Saturday, October 2, 2004

Hybrid goes mainstream

Honda Accord balances power with fuel economy

By Carol Traeger
Enquirer contributor
Honda Accord Hybrid
Honda Accord Hybrid

The Accord Hybrid's system shuts down three of the V-6 engine's cylinders during cruising and deceleration.

What I drove: 2005 Honda Accord Hybrid, a four-door, five-passenger sedan

Estimated base price: $30,000

Wheels rating: (out of 5)

Summary: World's roomiest and vroomiest hybrid car

Drivetrain layout: Front engine, front-wheel drive

Engine: 3.0-liter V-6 with Variable Cylinder Management (VCM) and Integrated Motor Assist (IMA) electric motor producing 255 hp and 232 lb-ft torque

Transmission: 5-speed automatic

Wheelbase: 107.9 inches

Weight: 3,500 pounds

EPA mpg, city/highway: 30/37

Warranty: Basic: 3 years/36,000 miles; powertrain: 3 years/36,000 miles

Safety: Dual front air bags, front side-impact air bags, front and rear curtain air bags, antilock brakes, traction control, front seat belt pretensioners, side-impact door beams, LATCH child-seat anchors

Cool: Civic-like fuel economy, better-than-V6 power, smooth handling, inconspicuous styling

Uncool: Indistinctive styling, $3,300 price premium, reduced trunk space

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Some people are never satisfied. Give them more horsepower and they want better fuel economy. Give them better fuel economy and they beg for more horsepower.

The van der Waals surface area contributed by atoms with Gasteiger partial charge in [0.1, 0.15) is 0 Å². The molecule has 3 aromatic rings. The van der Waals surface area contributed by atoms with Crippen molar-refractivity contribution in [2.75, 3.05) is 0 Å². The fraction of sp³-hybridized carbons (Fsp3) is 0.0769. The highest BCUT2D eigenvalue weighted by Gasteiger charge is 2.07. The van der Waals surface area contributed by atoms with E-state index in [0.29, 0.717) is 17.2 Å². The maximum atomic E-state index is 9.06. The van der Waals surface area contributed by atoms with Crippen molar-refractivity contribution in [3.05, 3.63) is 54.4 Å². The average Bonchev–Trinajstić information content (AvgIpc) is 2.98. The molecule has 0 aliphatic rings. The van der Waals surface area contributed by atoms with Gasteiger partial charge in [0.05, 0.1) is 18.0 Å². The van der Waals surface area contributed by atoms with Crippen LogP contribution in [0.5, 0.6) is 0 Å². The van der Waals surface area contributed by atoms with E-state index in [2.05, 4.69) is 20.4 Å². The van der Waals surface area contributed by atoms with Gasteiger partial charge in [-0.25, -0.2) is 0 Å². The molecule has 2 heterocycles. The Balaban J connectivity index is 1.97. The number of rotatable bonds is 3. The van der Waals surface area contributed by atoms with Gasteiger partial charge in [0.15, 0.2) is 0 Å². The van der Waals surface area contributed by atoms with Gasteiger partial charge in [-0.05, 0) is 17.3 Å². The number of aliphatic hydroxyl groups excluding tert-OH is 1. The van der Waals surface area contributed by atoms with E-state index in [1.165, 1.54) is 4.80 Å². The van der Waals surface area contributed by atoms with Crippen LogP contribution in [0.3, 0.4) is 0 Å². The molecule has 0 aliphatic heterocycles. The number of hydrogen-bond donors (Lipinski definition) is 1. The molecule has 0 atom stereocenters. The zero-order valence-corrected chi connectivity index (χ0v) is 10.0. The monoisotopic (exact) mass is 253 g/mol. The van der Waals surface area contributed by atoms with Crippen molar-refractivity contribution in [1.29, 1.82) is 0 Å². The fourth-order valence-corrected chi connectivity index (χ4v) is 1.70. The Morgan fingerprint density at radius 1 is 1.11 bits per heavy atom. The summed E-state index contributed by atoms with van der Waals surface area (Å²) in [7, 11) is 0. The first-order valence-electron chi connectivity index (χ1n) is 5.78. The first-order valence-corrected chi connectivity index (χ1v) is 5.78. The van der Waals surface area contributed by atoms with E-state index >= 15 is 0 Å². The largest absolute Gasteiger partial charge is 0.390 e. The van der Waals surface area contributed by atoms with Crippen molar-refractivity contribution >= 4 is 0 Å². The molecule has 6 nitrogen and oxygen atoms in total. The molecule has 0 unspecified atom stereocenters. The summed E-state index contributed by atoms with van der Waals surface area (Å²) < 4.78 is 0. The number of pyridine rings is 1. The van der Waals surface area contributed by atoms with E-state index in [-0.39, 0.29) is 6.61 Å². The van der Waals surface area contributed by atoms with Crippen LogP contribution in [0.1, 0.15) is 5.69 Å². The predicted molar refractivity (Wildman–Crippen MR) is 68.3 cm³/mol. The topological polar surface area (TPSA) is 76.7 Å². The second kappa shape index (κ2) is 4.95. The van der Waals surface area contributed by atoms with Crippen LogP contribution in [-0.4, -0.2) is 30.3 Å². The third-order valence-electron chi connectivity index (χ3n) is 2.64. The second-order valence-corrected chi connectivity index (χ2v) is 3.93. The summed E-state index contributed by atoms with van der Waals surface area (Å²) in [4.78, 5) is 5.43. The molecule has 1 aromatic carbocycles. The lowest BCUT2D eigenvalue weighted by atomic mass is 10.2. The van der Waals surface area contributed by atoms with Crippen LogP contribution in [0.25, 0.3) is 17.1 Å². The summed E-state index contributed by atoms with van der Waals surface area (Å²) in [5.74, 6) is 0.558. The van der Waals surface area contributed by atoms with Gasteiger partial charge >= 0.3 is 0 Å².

Come December, they can have both when Honda unleashes the Accord Hybrid.

More power

Unlike Honda's first two hybrids, the Insight and Civic Hybrid, and those from other manufacturers, the focus of the Accord Hybrid is not just on fuel efficiency, but on higher performance. By combining a V-6 engine with an electric motor and a new cylinder-deactivation system, the Accord Hybrid provides more horsepower - 255 versus 240 for the regular Accord V-6 sedan - and boosts fuel efficiency to 30 mpg city and 37 mpg highway.

As with all Accords, the hybrid model runs on regular unleaded fuel. But unlike the regular Accord V-6, whose needle will point to "E" after 513 miles, the Accord Hybrid can take you 633 miles on a tank.

Looks familiar

The Accord has never been a head-turner, and the Hybrid is no exception. It looks just like a regular Accord, differentiating itself via subtle design cues. Honda says the Accord Hybrid's blend-into-the-

crowd styling - which is a far cry from the Toyota Prius' look-at-me design - is in keeping with the company's efforts to push hybrids further into the mainstream.

With the exception of a sunroof (which was deleted to save weight), the Accord Hybrid features the same standard equipment as the Accord V-6 EXL.

While suitcases might wish for a little more room in the trunk, passengers will enjoy 5 percent more breathing space than in a regular Accord EXL sedan, thanks to the elimination of the headroom-hogging sunroof.

Drives like an Accord

During a recent preview test drive, the Accord Hybrid out-accelerated the regular Accord V-6 sedan, and performed almost identically in terms of steering, cornering and braking. The hybrid rides on slightly wider tires to compensate for its extra weight.

The Honda folks concede that long-term fuel savings alone don't justify the price. They say you must look at the instant rewards: more power, fewer fuel stops, smaller gas bills, a $1,000 federal tax credit and the pride that comes from being part of the solution.


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